The government’s efforts to restart coal mines cancelled by the Supreme Court in September 2014 have been hampered by a clutch of court cases.
The government’s efforts to restart coal mines cancelled by the Supreme Court in September 2014 have been hampered by a clutch of court cases. At least 23 mines reallocated after the apex court ruling that cancelled 204 mining leases holding them illegal have been left high and dry as the Delhi High Court has not delivered the judgments several months after arguments were concluded.
With the administrative and judicial delays and, in some cases, leaseholders’ disinterest, just 13 of the cancelled mines have resumed production so far. To put it differently, production from the cancelled mines stood at a measly 14 million tonnes in FY16, compared with the pre-judgment peak production of 70 million tonnes by all the 35 Schedule-II mines that were under production at the time of the verdict. Production levels are unlikely to have improved in the current financial year.
In all, the government has so far reallocated 73 coal mines — 35 that were under production when the cancellation order came and the other 38 (Schedule-III) readying for commencement of production. According to a list prepared by coal ministry and reviewed by FE, cases involving 12 Schedule-II and 11 Schedule-III mines have been awaiting judgment for the past 9-18 months.
Of the cases heard by the Delhi HC, most have been filed by the previous owners of the mines, seeking higher compensation for the investments made in mining infrastructure. Other cases involve disputes over change of end use of the blocks — for instance, in some cases mines used by steel, cement and captive power plants were put in the regulated category of non-captive power plants, constricting the miners’ pricing power.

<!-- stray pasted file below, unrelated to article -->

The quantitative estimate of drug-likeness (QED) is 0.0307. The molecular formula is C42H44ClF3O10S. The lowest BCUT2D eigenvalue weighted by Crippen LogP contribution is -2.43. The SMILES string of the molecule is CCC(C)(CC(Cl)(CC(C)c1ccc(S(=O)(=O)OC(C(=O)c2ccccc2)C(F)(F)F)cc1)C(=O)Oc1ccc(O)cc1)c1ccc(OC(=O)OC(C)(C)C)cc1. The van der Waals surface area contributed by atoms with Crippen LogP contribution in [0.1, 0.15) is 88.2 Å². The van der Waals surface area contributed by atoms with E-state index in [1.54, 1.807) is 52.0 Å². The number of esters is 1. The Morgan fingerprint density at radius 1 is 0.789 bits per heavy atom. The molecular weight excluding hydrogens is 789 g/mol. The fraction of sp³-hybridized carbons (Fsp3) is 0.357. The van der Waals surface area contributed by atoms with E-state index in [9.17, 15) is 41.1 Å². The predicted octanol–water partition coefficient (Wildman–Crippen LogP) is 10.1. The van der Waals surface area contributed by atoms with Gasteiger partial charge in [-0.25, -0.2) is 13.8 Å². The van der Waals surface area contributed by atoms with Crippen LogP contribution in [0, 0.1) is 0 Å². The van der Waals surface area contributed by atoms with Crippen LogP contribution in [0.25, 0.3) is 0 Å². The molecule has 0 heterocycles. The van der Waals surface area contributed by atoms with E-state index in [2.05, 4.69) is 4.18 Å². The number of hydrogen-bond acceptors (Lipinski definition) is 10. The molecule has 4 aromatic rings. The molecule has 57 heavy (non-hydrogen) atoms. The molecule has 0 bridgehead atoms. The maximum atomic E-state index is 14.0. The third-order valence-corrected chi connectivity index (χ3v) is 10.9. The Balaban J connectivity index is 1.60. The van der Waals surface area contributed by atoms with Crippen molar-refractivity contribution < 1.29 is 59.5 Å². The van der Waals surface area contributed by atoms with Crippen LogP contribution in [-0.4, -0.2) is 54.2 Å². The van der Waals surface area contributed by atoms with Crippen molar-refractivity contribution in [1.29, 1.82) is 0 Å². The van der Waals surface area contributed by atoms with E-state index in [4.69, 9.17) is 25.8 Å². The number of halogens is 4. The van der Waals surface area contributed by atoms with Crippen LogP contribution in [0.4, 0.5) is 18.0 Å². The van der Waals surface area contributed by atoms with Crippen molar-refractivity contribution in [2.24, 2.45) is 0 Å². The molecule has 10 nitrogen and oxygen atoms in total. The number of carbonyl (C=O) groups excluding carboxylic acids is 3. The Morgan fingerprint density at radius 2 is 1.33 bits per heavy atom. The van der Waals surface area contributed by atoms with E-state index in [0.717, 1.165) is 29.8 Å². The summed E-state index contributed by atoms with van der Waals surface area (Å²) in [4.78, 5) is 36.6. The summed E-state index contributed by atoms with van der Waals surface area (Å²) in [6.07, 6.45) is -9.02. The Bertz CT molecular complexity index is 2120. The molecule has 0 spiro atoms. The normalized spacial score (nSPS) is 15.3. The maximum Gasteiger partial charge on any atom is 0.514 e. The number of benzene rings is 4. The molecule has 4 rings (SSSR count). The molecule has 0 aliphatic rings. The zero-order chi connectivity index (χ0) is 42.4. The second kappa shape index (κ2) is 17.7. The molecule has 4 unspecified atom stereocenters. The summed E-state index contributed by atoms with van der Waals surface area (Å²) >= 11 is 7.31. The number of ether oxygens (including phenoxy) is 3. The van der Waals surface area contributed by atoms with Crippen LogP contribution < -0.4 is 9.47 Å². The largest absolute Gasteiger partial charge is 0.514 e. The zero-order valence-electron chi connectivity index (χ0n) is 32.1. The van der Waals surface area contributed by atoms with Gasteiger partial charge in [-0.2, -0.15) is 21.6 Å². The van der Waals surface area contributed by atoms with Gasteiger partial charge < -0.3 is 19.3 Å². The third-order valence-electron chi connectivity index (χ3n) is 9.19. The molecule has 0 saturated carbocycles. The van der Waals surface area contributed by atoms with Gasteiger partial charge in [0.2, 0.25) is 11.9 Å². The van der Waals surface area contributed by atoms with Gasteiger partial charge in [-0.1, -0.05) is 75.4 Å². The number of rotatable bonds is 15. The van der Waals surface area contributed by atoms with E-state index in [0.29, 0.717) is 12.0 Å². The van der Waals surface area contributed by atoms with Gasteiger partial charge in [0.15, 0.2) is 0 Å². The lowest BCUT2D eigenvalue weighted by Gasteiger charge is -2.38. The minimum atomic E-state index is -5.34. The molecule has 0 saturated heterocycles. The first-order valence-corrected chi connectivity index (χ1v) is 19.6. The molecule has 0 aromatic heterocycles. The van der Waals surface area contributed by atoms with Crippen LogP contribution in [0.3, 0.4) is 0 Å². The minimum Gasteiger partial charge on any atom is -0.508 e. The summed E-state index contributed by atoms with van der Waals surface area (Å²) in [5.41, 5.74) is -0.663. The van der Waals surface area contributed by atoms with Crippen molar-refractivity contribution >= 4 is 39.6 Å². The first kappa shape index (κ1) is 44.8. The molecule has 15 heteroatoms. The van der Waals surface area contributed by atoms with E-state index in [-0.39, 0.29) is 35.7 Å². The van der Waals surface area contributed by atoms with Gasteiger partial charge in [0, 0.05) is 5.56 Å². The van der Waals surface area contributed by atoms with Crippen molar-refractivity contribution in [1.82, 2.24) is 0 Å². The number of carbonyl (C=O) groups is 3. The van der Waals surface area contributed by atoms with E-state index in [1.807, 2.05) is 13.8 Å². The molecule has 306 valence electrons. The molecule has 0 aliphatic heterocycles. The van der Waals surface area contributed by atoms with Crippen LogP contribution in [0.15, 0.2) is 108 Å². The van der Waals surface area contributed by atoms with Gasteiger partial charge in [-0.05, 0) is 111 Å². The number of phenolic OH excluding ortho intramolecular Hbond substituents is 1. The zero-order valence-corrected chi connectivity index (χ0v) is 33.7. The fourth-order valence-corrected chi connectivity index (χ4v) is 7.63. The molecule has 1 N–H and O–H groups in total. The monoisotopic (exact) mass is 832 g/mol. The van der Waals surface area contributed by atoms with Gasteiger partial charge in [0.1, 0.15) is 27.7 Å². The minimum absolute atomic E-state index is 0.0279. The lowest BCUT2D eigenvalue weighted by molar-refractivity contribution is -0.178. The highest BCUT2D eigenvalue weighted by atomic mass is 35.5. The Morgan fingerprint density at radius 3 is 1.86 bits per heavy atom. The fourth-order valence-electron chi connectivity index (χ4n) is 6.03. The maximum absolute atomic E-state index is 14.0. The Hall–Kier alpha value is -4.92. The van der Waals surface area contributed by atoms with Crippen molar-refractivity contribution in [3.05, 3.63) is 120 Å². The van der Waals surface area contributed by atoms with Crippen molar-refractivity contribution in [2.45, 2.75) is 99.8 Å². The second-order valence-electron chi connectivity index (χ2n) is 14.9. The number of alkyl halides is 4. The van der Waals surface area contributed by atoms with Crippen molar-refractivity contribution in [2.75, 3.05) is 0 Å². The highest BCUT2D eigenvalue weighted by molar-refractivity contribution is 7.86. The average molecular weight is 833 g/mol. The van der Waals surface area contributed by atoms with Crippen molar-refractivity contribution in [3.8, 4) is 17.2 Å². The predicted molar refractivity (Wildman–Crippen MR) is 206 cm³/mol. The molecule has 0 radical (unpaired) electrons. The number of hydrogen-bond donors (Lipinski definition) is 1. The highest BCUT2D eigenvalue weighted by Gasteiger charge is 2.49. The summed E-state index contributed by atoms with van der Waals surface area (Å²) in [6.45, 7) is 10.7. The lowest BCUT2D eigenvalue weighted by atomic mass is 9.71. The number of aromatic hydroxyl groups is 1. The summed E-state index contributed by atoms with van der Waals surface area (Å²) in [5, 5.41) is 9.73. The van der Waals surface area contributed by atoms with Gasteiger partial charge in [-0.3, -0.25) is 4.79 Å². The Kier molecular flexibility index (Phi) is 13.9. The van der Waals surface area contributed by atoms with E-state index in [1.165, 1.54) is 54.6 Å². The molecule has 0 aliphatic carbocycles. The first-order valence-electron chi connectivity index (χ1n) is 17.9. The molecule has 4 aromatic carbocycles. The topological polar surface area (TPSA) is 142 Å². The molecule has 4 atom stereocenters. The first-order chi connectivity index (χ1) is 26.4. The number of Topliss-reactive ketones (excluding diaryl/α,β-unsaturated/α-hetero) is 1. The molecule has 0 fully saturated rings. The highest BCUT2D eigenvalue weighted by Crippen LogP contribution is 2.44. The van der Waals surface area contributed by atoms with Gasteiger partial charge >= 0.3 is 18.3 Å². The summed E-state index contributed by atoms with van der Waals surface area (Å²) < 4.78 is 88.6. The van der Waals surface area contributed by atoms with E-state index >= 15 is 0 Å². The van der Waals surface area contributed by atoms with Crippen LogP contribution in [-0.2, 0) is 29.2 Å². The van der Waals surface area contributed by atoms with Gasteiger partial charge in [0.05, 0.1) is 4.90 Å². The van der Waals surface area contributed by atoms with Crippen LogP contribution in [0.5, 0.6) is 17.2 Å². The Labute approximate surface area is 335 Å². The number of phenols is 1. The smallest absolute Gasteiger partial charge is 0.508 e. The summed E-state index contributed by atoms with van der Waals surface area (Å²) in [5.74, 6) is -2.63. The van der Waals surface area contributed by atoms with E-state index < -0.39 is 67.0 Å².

Meanwhile, Delhi HC on Wednesday faulted the Centre’s decision to club the end uses, namely sponge iron and steel, cement, and captive power plants, within the non-regulated sector for coal block auctions, saying it would “amount to arbitrariness.”
It, however, dismissed the pleas of some private companies challenging the decision for different reasons like they had come to the court after delay and after participating in the tender/auction process. The decision comes after almost 18 months when it was reserved on April 13, 2015, on the pleas of four companies — Utkal Coal, Monnet Ispat and Energy, Jayaswal Neco Industries and Bhushan Power and Steel.
The court is still sitting on a number of cases though arguments by all sides were concluded many months ago. A total of 85 cases were filed in various high courts challenging the provisions of the Coal Mines (Special Provision) Act, 2015, after the auction. Among these, 40 have been disposed of so far. While nine cases have gone in favour of the government, 29 were either dismissed by the courts or withdrawn by the petitioners. In two cases, the government has filed special leave petitions in the Supreme Court.
Besides the auctioned mines, the government also allotted some 40 mines to government-owned companies including state-run power companies.
However, nearly 15 mine of these mines given to Karnataka, Punjab, Rajasthan and West Bengal too have been stuck in legal battles after the previous mine developer and operator (MDO) EMTA approached the courts, challenging the cancellation of its mining licences. The Coal Mines Act requires the states to select the MDO through a tender process. These states had given EMTA the majority stake (74%) in the joint venture that was designated the MDO.